'The Best Investment of Your Life'
President Morton Schapiro makes strong case for the value of college
CHICAGO, Ill. --- Northwestern University President Morton Schapiro appeared this week on two of Chicago's premier public broadcast outlets and made a strong case that a college education remains the best investment America's students can make in their lives.
President Schapiro, who is also a professor of economics and has written extensively on the economics of higher education, appeared on successive days (July 24 and 25) for extended interviews on WTTW-Channel 11's "Chicago Tonight" with host Phil Ponce and on WBEZ-91.5 FM radio's "Afternoon Shift" with host Steve Edwards.
The appearances were prompted by a recent opinion piece co-authored by Schapiro and Barry Glassner, president of Lewis & Clark College in Oregon, that appeared in The Los Angeles Times on July 3. In the piece, the two presidents spoke out against alarmist critics who say traditional higher education is doomed because of high tuition costs, burdensome student debt and competition from for-profit colleges and on-line programs.
"The vast majority of students graduate with small debt burdens -- about $25,000 on average -- and about one-third leave college with no debt at all," the presidents wrote. "Meanwhile, the college premium -- the ratio of college earnings to high school earnings -- is at or near record levels and has been increasing decade after decade since the late 1970s."
On WTTW's "Chicago Tonight" July 24, Schapiro declared, "My biggest worry is that people are going to be scared out of capital markets and not make an investment that would be the best financial investment of their lives: To take out debt and go to college."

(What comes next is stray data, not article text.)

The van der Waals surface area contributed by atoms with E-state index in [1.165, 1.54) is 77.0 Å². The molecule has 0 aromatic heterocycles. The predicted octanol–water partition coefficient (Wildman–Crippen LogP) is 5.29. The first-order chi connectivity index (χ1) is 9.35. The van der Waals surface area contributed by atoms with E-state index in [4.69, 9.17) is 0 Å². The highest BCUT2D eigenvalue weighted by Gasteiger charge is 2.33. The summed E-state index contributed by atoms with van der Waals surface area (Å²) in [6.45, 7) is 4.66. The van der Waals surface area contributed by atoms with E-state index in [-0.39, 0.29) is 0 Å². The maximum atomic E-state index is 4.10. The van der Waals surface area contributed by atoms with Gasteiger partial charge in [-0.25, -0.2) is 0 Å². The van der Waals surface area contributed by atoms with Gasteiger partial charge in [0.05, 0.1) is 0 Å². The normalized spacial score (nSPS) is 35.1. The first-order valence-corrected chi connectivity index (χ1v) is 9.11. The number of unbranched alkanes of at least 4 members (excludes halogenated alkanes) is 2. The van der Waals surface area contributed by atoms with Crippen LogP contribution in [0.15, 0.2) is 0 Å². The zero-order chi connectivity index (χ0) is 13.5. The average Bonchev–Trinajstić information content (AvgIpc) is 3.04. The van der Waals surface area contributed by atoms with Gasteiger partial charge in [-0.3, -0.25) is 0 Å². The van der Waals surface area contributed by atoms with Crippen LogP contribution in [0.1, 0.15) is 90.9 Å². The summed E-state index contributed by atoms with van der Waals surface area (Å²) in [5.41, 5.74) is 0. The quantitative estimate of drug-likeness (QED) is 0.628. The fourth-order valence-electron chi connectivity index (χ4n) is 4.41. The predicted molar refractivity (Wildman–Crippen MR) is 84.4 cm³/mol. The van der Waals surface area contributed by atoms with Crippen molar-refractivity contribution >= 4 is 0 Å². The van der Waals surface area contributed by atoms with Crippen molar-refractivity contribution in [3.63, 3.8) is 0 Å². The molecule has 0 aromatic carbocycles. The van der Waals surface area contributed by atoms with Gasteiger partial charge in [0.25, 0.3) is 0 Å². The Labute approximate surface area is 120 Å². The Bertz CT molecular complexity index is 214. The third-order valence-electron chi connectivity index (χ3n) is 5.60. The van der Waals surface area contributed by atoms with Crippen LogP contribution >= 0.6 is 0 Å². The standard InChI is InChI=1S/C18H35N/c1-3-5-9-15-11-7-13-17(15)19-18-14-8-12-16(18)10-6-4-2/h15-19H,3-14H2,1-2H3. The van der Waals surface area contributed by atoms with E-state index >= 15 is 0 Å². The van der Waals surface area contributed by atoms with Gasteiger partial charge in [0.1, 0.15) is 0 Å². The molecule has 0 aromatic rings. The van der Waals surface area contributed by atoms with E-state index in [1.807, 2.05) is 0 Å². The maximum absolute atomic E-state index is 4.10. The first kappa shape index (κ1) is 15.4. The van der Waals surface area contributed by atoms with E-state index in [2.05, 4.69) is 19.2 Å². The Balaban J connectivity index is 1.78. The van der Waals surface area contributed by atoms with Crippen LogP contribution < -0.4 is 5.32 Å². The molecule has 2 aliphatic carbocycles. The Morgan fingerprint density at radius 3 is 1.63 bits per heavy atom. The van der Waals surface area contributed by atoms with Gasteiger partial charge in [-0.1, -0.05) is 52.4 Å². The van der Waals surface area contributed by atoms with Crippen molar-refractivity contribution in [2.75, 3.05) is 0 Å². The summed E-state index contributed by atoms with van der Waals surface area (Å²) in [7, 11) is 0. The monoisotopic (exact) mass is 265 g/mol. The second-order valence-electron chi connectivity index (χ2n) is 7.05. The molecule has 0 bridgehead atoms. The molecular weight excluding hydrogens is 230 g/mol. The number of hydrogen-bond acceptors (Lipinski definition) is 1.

The rate of return on the investment in a college degree "is much higher now," he added, than it was years ago.
Addressing the concern about higher costs for that degree, he acknowledged, "It's expensive to provide the kind of education that we do." The the percentage of students who actually pay the highest tuition costs is relatively small, he said.
"The country has 17.6 million undergraduates. And the focus on the very few schools--of the 3,300 not-for profits, only 99 actually charge $50,000 or above," he said. "But only about 250,000 of 17.6 millions students actually pay, or their parents pay, $50,000 or above. It's fewer than 2 percent. And I think those 2 percent get a very good deal.”
On WBEZ's "Afternoon Shift" July 25, Schapiro debated the value of a liberal arts education with Ohio University economics professor Richard Vedder, and both guests took call-in questions from the Chicago Public Radio audience.
Schapiro noted that schools such as Northwestern University are experiencing record numbers of applicants. "It's not a perfect answer for everyone," he added, "but it's an excellent economic decision for a lot of people."